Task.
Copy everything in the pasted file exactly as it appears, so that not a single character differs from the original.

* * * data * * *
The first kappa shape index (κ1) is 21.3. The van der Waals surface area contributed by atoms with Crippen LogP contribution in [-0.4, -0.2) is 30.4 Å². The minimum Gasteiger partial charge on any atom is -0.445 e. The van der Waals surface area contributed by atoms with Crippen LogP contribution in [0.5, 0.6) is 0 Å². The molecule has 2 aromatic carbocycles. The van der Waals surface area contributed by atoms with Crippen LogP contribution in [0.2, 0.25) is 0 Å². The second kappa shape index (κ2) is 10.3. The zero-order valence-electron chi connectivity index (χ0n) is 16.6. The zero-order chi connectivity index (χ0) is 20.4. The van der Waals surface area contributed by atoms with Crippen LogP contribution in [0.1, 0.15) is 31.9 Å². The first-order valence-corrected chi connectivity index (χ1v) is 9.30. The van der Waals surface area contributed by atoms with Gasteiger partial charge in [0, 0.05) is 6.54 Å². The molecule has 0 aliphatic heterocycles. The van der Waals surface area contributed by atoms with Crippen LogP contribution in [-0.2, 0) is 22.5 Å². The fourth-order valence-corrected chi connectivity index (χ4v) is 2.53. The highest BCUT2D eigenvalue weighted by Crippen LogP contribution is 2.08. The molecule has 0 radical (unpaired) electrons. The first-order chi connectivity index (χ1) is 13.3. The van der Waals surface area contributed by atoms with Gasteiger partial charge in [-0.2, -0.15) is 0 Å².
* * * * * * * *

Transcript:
The first kappa shape index (κ1) is 21.3. The van der Waals surface area contributed by atoms with Crippen LogP contribution in [-0.4, -0.2) is 30.4 Å². The minimum Gasteiger partial charge on any atom is -0.445 e. The van der Waals surface area contributed by atoms with Crippen LogP contribution in [0.5, 0.6) is 0 Å². The molecule has 2 aromatic carbocycles. The van der Waals surface area contributed by atoms with Crippen LogP contribution in [0.2, 0.25) is 0 Å². The second kappa shape index (κ2) is 10.3. The zero-order valence-electron chi connectivity index (χ0n) is 16.6. The zero-order chi connectivity index (χ0) is 20.4. The van der Waals surface area contributed by atoms with Crippen LogP contribution in [0.1, 0.15) is 31.9 Å². The first-order valence-corrected chi connectivity index (χ1v) is 9.30. The van der Waals surface area contributed by atoms with Gasteiger partial charge in [0, 0.05) is 6.54 Å². The molecule has 0 aliphatic heterocycles. The van der Waals surface area contributed by atoms with Crippen LogP contribution in [-0.2, 0) is 22.5 Å². The fourth-order valence-corrected chi connectivity index (χ4v) is 2.53. The highest BCUT2D eigenvalue weighted by Crippen LogP contribution is 2.08. The molecule has 0 radical (unpaired) electrons. The first-order chi connectivity index (χ1) is 13.3. The van der Waals surface area contributed by atoms with Gasteiger partial charge in [-0.2, -0.15) is 0 Å².